Cancer Treatment: Medicaid Donates N2.6million To 13 Patients At FMC Jabi 

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FMC Donation
Wife of the Kebbi State governor and founder, Medicaid Cancer Foundation, Dr. Zainab Shinkafi-Bagudu (middle) presenting a dud cheque to a staff of the Federal Medical Centre Jabi recently in Abuja.

The wife of the Kebbi State governor and founder, Medicaid Cancer Foundation (MCF), Dr. Zainab Shinkafi-Bagudu has donated N2.6 million to 13 cancer patients at the Federal Medical Centre (FMC) Jabi for their treatment. 

Bagudu, who is also a director at the Union for International Cancer Control (UICC) and a consultant paediatrician said very little was achieved without partnership in the fight against cancer. 

While she hailed humility as the starting point of great collaboration, she called on the Federal Government to create the atmosphere for more collaboration to create more awareness of cancer in the country.

According to her, although there is no cure for cancer yet, detecting and treating the disease at an early stage can improve a person’s outlook significantly.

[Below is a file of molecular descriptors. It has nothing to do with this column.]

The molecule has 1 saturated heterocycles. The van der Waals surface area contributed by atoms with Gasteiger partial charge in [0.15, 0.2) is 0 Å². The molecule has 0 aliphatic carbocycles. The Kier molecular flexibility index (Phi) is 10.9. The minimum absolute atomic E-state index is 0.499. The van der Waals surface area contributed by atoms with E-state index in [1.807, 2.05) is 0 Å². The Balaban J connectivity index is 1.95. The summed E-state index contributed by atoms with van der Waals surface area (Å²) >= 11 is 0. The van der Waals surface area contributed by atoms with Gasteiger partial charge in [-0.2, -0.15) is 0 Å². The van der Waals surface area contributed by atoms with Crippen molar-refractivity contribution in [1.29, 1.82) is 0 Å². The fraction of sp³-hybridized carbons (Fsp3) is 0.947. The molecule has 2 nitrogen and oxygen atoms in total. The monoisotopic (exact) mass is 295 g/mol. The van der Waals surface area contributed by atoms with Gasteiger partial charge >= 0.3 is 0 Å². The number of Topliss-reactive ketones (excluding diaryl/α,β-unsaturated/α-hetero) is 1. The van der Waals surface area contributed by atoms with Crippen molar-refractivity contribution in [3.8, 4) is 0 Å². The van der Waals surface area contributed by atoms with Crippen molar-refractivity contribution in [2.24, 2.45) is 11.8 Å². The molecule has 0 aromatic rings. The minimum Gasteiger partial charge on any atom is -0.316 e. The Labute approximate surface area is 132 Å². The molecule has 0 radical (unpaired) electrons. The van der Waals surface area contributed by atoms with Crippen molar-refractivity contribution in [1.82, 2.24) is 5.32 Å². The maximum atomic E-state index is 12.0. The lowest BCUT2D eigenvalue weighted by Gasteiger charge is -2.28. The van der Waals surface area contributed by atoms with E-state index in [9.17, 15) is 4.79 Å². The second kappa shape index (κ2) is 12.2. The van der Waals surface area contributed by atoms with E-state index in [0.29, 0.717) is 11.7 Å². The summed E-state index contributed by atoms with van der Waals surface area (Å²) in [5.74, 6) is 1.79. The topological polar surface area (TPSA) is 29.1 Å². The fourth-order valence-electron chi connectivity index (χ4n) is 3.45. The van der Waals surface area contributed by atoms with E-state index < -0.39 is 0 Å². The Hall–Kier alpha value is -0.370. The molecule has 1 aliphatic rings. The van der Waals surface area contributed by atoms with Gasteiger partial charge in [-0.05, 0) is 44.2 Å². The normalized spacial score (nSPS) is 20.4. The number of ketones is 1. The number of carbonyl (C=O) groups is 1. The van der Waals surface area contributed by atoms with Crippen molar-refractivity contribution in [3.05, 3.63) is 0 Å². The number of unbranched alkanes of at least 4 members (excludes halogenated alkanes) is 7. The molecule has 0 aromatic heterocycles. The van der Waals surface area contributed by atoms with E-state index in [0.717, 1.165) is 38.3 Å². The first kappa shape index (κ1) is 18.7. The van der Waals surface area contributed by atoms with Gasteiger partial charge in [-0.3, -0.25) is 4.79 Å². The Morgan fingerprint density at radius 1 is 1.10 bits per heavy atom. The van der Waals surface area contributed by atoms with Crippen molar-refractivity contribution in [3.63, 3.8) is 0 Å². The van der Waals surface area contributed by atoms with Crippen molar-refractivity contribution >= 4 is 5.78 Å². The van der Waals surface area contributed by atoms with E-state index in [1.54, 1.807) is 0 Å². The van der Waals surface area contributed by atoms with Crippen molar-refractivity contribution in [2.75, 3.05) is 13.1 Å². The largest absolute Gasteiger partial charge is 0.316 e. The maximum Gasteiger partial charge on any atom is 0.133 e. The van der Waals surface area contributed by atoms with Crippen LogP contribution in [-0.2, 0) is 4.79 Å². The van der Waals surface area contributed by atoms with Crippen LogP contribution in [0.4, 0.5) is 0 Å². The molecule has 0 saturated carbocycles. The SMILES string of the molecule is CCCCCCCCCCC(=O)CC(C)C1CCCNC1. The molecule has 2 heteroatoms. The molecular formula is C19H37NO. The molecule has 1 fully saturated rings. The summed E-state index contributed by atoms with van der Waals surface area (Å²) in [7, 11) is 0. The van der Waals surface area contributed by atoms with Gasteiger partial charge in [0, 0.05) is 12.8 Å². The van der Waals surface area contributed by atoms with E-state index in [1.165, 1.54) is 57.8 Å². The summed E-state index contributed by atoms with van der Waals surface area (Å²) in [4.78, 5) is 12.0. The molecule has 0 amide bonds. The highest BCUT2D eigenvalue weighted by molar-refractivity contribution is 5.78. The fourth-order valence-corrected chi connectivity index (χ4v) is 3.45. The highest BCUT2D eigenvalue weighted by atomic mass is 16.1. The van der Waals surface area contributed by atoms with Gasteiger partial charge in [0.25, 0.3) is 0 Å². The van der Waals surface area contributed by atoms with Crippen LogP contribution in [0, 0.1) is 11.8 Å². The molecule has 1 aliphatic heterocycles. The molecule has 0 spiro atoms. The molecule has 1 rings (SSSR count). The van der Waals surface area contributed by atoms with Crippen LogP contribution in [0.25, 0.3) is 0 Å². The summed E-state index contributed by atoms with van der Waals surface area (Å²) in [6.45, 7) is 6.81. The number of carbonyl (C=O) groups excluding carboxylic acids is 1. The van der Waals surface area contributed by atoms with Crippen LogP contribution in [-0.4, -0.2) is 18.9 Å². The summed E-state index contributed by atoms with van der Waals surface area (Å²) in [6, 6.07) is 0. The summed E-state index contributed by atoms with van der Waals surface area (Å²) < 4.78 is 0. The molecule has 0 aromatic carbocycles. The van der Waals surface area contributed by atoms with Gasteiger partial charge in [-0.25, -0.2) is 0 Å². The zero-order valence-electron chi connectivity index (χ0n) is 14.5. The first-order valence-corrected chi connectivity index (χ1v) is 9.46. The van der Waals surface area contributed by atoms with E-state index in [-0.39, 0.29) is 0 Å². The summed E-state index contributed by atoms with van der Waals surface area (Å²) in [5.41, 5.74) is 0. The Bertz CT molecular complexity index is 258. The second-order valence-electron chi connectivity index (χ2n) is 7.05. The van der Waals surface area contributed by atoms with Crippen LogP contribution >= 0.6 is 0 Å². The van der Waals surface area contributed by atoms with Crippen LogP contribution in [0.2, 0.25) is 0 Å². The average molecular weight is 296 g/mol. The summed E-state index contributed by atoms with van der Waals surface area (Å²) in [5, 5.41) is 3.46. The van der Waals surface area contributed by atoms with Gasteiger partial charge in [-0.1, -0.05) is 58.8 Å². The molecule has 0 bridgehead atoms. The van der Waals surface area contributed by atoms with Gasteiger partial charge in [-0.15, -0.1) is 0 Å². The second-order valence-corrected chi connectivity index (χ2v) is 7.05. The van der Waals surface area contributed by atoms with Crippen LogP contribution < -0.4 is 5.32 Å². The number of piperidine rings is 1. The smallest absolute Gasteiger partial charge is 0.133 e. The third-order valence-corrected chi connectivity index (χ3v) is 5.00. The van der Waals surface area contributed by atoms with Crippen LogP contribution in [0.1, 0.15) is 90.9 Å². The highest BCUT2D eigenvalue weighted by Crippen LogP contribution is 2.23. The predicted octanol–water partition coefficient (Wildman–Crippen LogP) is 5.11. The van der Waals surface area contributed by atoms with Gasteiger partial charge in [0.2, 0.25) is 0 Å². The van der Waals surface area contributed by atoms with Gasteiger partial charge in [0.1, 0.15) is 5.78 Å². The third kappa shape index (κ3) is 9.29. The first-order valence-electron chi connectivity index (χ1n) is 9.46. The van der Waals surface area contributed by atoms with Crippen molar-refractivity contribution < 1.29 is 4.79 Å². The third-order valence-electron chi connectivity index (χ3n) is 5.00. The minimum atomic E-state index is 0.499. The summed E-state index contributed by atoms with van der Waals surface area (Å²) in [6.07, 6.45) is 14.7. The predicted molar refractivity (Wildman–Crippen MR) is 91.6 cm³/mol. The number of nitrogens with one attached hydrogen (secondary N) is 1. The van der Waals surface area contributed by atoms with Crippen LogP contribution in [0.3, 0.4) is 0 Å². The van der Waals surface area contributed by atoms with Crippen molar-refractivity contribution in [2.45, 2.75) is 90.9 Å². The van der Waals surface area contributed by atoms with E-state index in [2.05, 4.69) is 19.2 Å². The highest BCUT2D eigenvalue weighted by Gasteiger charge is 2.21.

She said that many factors influence the likelihood of successful cancer treatment, including the type of cancer.

However, Bagudu said that government and all relevant stakeholders need to work to help improve the lives of people with cancer in the country. 

“We must do this in several ways by supporting those living with cancer, raising awareness about cancer and related issues, advancing cancer research, improving the quality of cancer care, addressing legislative and regulatory issues affecting cancer care and research,” she said. 

Shinkafi-Bagudu stated that many people find cancer advocacy to be a positive and empowering experience. 

In his remarks, the FMC medical director, Prof. Saad Ahmed welcomed the partnership. 

Ahmed, who was represented by the head, clinical services, FMC Jabi, Dr. Eziechila Joseph, called cancer a “difficult and expensive disease to manage” because so many people cannot afford the treatment. 

He said that a patient would spend over USD800 to manage the disease. 

Ahmed stressed the need for people to present themselves early to the hospital for checkups to avoid late treatment. 

He, however, reasoned that Nigerians can reduce their risk of getting cancer by making healthy choices like keeping a healthy weight, avoiding tobacco, limiting the amount of alcohol they take and protecting their skin. 

Racheal Abujah
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